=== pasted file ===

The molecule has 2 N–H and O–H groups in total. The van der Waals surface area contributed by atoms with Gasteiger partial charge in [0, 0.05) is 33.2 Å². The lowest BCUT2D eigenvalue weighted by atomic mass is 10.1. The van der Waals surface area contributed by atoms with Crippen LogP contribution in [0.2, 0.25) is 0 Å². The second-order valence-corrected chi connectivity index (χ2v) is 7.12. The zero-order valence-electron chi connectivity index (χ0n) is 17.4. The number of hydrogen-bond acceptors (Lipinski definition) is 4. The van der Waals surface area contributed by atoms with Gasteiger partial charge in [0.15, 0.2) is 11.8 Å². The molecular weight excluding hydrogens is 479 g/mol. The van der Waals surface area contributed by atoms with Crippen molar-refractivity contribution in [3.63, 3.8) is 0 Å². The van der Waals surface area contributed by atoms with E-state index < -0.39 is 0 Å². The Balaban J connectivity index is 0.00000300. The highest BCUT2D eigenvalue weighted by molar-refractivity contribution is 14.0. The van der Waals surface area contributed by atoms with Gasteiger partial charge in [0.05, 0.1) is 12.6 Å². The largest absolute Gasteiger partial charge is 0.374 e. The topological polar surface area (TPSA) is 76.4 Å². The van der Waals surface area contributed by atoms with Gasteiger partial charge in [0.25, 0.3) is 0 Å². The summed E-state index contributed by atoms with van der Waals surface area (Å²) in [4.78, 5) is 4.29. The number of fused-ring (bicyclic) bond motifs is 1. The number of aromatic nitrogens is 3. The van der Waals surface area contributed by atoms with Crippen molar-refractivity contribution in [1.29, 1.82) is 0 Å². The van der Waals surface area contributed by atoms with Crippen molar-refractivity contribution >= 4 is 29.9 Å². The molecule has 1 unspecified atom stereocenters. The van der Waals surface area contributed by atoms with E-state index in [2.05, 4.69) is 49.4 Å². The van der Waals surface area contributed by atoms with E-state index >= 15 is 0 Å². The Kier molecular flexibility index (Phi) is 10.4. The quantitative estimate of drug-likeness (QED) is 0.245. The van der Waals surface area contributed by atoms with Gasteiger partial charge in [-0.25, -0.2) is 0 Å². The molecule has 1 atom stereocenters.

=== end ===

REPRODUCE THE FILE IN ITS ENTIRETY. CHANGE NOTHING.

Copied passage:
The molecule has 2 N–H and O–H groups in total. The van der Waals surface area contributed by atoms with Gasteiger partial charge in [0, 0.05) is 33.2 Å². The lowest BCUT2D eigenvalue weighted by atomic mass is 10.1. The van der Waals surface area contributed by atoms with Crippen LogP contribution in [0.2, 0.25) is 0 Å². The second-order valence-corrected chi connectivity index (χ2v) is 7.12. The zero-order valence-electron chi connectivity index (χ0n) is 17.4. The number of hydrogen-bond acceptors (Lipinski definition) is 4. The van der Waals surface area contributed by atoms with Gasteiger partial charge in [0.15, 0.2) is 11.8 Å². The molecular weight excluding hydrogens is 479 g/mol. The van der Waals surface area contributed by atoms with Crippen molar-refractivity contribution in [3.63, 3.8) is 0 Å². The van der Waals surface area contributed by atoms with E-state index < -0.39 is 0 Å². The Balaban J connectivity index is 0.00000300. The highest BCUT2D eigenvalue weighted by molar-refractivity contribution is 14.0. The van der Waals surface area contributed by atoms with Gasteiger partial charge in [0.05, 0.1) is 12.6 Å². The largest absolute Gasteiger partial charge is 0.374 e. The topological polar surface area (TPSA) is 76.4 Å². The van der Waals surface area contributed by atoms with Gasteiger partial charge in [0.25, 0.3) is 0 Å². The summed E-state index contributed by atoms with van der Waals surface area (Å²) in [4.78, 5) is 4.29. The number of fused-ring (bicyclic) bond motifs is 1. The number of aromatic nitrogens is 3. The van der Waals surface area contributed by atoms with Crippen molar-refractivity contribution in [1.29, 1.82) is 0 Å². The van der Waals surface area contributed by atoms with Crippen molar-refractivity contribution >= 4 is 29.9 Å². The molecule has 1 unspecified atom stereocenters. The van der Waals surface area contributed by atoms with E-state index in [2.05, 4.69) is 49.4 Å². The van der Waals surface area contributed by atoms with E-state index >= 15 is 0 Å². The Kier molecular flexibility index (Phi) is 10.4. The quantitative estimate of drug-likeness (QED) is 0.245. The van der Waals surface area contributed by atoms with Gasteiger partial charge in [-0.25, -0.2) is 0 Å². The molecule has 1 atom stereocenters.